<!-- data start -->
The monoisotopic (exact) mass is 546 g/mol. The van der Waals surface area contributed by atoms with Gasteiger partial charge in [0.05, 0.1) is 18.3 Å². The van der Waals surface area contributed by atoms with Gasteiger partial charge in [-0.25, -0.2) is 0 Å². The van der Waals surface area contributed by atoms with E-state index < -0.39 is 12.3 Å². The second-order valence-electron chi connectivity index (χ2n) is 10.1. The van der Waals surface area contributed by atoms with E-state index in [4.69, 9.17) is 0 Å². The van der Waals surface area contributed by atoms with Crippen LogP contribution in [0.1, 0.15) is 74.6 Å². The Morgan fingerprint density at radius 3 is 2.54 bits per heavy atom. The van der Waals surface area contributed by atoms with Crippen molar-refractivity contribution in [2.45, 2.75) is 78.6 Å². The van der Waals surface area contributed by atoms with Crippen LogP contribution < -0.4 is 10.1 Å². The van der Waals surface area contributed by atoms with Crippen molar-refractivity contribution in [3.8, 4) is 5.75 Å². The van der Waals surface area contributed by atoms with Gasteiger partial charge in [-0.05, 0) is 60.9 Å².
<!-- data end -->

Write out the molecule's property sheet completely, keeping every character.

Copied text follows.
The monoisotopic (exact) mass is 546 g/mol. The van der Waals surface area contributed by atoms with Gasteiger partial charge in [0.05, 0.1) is 18.3 Å². The van der Waals surface area contributed by atoms with Gasteiger partial charge in [-0.25, -0.2) is 0 Å². The van der Waals surface area contributed by atoms with E-state index < -0.39 is 12.3 Å². The second-order valence-electron chi connectivity index (χ2n) is 10.1. The van der Waals surface area contributed by atoms with E-state index in [4.69, 9.17) is 0 Å². The van der Waals surface area contributed by atoms with Crippen LogP contribution in [0.1, 0.15) is 74.6 Å². The Morgan fingerprint density at radius 3 is 2.54 bits per heavy atom. The van der Waals surface area contributed by atoms with Crippen molar-refractivity contribution in [2.45, 2.75) is 78.6 Å². The van der Waals surface area contributed by atoms with Crippen LogP contribution < -0.4 is 10.1 Å². The van der Waals surface area contributed by atoms with Crippen molar-refractivity contribution in [3.8, 4) is 5.75 Å². The van der Waals surface area contributed by atoms with Gasteiger partial charge in [-0.05, 0) is 60.9 Å².